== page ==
The U.S. Environmental Protection Agency is set to announce new grants worth about $60 million for sewer overflow and stormwater reuse municipal projects, said EPA water group official Radhika Fox during an American Society of Civil Engineers panel discussion following the release of its infrastructure report card March 3.

“It’s a drop in the bucket relative to the need of what we have as far as the stormwater challenge,” said Fox, acting assistant administrator at the agency’s Office of Water, “but it is, I think, a step in the right direction.”

The challenges of water management was set against a backdrop of ASCE infrastructure grades that included a D+ for wastewater and a C- for drinking water. In a first, the ASCE looked at stormwater on its own. “Unfortunately, its inaugural grade was a D,” said moderator Greg DiLoreto, former ASCE president.

Panelists discussed 21st century solutions for 21st century problems, including ensuring an increasingly digitized system is protected from hackers, and that needs and processes are considered holistically, specifically through a One Water approach.

“It's thinking in a much more integrated way across a life cycle of the drop,” said Fox of the approach.

Taking a One Water approach leads to “innovation in the digital space,” including “integrated modeling, digital twins, machine learning, artificial intelligence,” said Susan Moisio, Jacobs’ global water director. Challenges to the approach, including cyber security and a trained workforce, need to be addressed, she said.  

Responding to the increasing effects of climate change also becomes more crucial, panelists said.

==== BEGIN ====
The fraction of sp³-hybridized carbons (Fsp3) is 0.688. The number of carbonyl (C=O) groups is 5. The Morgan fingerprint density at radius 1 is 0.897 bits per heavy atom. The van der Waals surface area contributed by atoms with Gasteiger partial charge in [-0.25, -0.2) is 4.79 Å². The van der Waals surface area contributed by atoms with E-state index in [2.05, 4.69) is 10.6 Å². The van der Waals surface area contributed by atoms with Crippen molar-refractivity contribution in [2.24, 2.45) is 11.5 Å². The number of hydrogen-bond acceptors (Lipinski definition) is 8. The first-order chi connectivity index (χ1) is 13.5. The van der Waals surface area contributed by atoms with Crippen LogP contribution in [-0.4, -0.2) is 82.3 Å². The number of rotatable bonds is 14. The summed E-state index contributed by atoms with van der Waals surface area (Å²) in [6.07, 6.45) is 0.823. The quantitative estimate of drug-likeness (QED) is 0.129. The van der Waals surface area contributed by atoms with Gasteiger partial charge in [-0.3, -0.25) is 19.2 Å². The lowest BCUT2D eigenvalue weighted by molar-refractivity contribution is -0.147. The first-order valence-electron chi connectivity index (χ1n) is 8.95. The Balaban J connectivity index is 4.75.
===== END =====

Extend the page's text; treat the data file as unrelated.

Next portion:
For the future of New York City’s wastewater management, planning includes determining its place in the circular economy, said Pam Elardo, deputy commissioner at the city’s Department of Environmental Protection wastewater treatment bureau. “We can create benefits for heat, we can create benefits for district heating, green energy, biocells production."

She pointed to one of the city’s wastewater treatment plants, Newtown Creek, which converts commercial food waste into biogas as part of a pilot project with National Grid to bring the converted gas to people's homes. “We can take up to 500 tons a day of food, which is literally 25% of the commercial food waste generated in the city.” Expanding that program would give the agency the capacity to take all of the city's commercial waste.

“It’s always to me about financing,” said Clarence Anthony, CEO and executive director of the National League of Cities. One path forward is through green bonds, used to finance projects with a positive environmental impact. As an example, Anthony cited Hampton, Va., which used green bonds to finance a flood control project last year. “These projects are expanding green infrastructure in ways that share the risk between the investor and the city,” and build in mechanisms to measure performance, he said.